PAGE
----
By the third quarter of the 19th century, civic improvements were undertaken by the town and by wealthy philanthropists, including the construction of fire stations, the Cutting Memorial Chapel and the Mary Street YMCA. The convergence of the wealthy summer residents, the military, and town needs are illustrated in the Army and Navy YMCA of 1911. Given by a noted Cincinnati philanthropist in honor of her two sons and designed by a New York architect, the large building prominently located on Washington Square served as a haven for soldiers and sailors on leave. The Beaux Arts building now serves as low-income housing and is listed on the National Register of Historic Places.
Newport’s colonial houses, considered old and unfashionable for decades, had begun to receive attention around the nation’s Centennial celebration in 1876. The rich assemblage offered numerous design sources for the emerging Colonial Revival style, and the district’s houses played a major part in its development.
Washington Square retained its key governmental role, which had diminished when City Hall was moved to Broadway, with the erection of Newport County Court House in 1926. The courthouse was the last major building erected within the district. Newport center fell into decline in the 1930s as the town’s economy stalled, the building boom ended, the waterfront mills closed, seaport activity halted, and the number of summer visitors dwindled.
The major changes within the district in the 20th century were associated with highway projects and urban renewal from the 1950s through the 1970s and are concentrated along Thames Street and Broadway. The waterfront and wharf areas west of Thames Street and south of Marsh Street are excluded from the district due to demolition and relocation of historic buildings, the construction of new buildings, and the construction of America’s Cup Boulevard. While the impact of these activities is undeniable, the effects are concentrated near the district’s edges and modern intrusions within the district are few. Substantial numbers of buildings in the waterfront areas and throughout the district have been restored through the efforts of private individuals, organizations, and the city government.
Today, the Newport National Historic Landmark District is a dense, waterfront urban concentration of over 1,400 residential, commercial, institutional, and public buildings constructed between the 1670s and the early 20th century. Of these, there are 1332 buildings, structures, and sites which contribute to its historic and architectural significance as a colonial seaport and 19th and early 20th-century resort community. Washington Square, formerly known as the Mall or Parade, is the geographic and symbolic center, the heart of early settlement, civic, and mercantile activities and the pivotal hub linking the district’s neighborhoods.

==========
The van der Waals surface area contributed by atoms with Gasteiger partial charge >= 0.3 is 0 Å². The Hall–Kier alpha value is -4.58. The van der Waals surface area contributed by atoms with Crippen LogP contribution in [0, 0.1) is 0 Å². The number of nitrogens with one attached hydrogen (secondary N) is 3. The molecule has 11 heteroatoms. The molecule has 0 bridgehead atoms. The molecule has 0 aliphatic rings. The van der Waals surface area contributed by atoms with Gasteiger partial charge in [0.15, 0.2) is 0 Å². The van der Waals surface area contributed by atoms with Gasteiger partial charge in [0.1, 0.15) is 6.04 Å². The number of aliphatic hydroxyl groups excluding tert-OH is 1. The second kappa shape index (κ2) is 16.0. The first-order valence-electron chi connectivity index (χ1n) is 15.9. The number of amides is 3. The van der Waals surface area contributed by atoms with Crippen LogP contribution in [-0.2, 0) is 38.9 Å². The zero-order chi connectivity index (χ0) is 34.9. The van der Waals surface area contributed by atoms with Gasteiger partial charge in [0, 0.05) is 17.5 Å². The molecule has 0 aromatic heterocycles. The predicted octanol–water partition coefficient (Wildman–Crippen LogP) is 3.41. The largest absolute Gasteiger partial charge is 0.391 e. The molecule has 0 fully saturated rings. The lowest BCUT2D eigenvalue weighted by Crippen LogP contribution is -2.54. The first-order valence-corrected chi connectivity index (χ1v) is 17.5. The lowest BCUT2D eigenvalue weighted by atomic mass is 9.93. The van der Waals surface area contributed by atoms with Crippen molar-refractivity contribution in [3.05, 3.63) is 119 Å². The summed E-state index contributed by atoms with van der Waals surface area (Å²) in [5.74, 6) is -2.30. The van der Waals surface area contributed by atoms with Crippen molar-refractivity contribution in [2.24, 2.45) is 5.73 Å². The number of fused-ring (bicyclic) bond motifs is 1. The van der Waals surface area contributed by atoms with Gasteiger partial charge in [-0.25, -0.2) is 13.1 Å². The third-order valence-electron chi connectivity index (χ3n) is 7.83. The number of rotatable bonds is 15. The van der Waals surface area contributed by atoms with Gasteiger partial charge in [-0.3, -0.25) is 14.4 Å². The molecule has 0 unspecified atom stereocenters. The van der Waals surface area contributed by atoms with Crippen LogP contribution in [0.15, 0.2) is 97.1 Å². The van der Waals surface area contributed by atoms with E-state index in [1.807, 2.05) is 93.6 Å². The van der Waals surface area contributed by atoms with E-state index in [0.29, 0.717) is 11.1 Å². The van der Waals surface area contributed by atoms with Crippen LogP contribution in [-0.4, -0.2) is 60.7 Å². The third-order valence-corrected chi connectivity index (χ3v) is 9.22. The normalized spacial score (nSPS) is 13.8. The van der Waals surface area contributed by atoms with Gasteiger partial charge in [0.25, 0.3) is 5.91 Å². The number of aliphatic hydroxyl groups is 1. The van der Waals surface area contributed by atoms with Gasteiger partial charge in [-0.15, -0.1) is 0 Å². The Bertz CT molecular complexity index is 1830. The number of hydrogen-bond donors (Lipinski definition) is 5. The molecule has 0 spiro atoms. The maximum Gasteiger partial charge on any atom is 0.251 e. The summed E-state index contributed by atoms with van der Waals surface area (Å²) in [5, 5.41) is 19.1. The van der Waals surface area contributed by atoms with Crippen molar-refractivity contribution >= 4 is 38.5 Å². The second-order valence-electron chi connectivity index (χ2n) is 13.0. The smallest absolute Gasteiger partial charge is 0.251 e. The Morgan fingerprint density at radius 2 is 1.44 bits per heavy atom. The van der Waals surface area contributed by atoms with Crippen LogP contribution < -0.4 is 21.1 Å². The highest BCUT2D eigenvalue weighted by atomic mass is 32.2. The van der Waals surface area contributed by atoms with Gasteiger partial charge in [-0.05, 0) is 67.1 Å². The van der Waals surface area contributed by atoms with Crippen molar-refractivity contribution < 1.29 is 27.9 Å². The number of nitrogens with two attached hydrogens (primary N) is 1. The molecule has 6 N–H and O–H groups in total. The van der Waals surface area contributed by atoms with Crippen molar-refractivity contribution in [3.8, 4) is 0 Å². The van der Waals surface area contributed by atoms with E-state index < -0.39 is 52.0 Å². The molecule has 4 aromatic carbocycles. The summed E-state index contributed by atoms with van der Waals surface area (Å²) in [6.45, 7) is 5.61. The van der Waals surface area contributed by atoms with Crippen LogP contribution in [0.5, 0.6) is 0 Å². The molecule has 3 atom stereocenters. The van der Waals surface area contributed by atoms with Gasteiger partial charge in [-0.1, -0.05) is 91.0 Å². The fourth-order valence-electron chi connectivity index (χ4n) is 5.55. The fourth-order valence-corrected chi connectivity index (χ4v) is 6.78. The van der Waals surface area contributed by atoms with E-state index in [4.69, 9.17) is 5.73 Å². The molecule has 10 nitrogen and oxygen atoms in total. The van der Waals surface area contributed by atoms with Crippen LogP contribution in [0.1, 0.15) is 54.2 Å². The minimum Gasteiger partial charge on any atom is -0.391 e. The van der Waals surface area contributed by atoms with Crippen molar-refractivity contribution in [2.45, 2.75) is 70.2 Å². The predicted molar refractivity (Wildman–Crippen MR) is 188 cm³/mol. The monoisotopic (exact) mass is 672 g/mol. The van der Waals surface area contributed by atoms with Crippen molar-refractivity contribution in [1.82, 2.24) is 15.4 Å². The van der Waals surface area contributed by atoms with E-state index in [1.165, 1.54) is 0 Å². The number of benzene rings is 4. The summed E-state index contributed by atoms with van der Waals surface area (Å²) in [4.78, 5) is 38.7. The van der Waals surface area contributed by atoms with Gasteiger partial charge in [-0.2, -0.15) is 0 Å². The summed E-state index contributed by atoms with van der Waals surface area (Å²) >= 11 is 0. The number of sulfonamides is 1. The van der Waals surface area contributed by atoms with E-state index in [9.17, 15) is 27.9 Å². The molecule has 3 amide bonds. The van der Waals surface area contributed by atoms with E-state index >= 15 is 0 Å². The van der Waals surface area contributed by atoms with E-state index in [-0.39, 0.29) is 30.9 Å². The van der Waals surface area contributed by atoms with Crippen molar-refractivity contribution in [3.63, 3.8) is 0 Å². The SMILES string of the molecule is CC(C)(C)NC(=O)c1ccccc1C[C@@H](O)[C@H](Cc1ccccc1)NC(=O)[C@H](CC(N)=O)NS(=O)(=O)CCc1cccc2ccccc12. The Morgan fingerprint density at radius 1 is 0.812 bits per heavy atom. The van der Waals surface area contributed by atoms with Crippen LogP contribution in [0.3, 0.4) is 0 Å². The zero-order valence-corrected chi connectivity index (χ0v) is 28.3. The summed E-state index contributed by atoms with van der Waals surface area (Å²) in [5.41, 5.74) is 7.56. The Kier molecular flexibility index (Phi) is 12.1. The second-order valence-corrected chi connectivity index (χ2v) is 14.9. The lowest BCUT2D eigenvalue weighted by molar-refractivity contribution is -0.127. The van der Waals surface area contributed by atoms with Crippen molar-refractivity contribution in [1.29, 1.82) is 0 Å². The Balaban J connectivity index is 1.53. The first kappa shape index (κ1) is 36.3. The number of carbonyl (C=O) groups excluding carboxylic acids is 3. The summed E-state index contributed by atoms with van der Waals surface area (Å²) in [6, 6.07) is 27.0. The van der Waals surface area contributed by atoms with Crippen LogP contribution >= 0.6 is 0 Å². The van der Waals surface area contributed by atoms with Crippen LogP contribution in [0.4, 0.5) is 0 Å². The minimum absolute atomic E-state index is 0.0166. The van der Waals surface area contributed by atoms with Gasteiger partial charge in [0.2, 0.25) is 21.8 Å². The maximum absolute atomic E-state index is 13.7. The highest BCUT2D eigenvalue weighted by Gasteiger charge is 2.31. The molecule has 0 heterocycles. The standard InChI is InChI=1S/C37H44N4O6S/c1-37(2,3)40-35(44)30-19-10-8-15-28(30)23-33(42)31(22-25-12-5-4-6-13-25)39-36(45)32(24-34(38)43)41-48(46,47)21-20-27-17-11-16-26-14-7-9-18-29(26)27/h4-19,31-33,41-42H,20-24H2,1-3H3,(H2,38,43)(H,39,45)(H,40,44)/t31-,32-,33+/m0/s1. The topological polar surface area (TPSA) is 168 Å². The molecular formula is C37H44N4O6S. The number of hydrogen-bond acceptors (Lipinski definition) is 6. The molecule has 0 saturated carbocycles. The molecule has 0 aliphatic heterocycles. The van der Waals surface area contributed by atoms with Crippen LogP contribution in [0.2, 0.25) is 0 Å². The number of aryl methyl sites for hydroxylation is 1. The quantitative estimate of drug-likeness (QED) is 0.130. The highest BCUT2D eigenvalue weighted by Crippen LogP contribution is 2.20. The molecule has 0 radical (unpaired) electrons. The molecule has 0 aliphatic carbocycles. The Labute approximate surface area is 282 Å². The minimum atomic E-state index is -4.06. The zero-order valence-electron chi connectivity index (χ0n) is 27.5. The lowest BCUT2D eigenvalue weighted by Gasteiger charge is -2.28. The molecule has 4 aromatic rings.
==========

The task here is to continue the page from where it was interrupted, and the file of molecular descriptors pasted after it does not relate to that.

The district’s character is that of a highly distinctive and well preserved colonial city with an overlay of later 19th through early 20th-century development. The colonial seaport city is defined by an outstanding collection of nearly 300 surviving 17th and 18th-century buildings and by an irregular grid pattern of streets which was established in the 18th century. The presence of several hundred 19th-century buildings attests to the city’s new era of growth as a summer resort and naval operations center from about 1840 into the early 20th century, when infill construction occurred in conjunction with the erection of fashionable mansions and a major naval base outside the town center. Contained within the district are singular examples of colonial and 19th-century public and domestic architecture representing the work of important period architects and builders, numerous exemplary high-style buildings, and, of equal importance, rows of small vernacular houses and shops. Buildings are predominantly of wood-frame construction with gable, gambrel, hip, or mansard roofs and clapboard or shingle sheathing, of one to three stories in height, and are set either close to or exactly at the sidewalk line on small lots. The handful of brick and stone buildings tend to be non-domestic. A variety of outbuildings, fences, lot landscaping treatments, walkway paving materials, and small public open spaces help complete the tight weave of texture which characterizes the streetscapes.
Newport is located at the southern end of Aquidneck Island, the largest island in Narragansett Bay, and sits at the entrance to the bay. It is located approximately 33 miles southeast of Providence, Rhode Island and 20 miles south of Fall River, Massachusetts.
Newport draws thousands of visitors every year due to its history, its setting on Newport’s waterfront, and the restaurants and shops located within it along Thames Street.
Newport Historical Society
82 Touro Street
Newport, Rhode Island 02840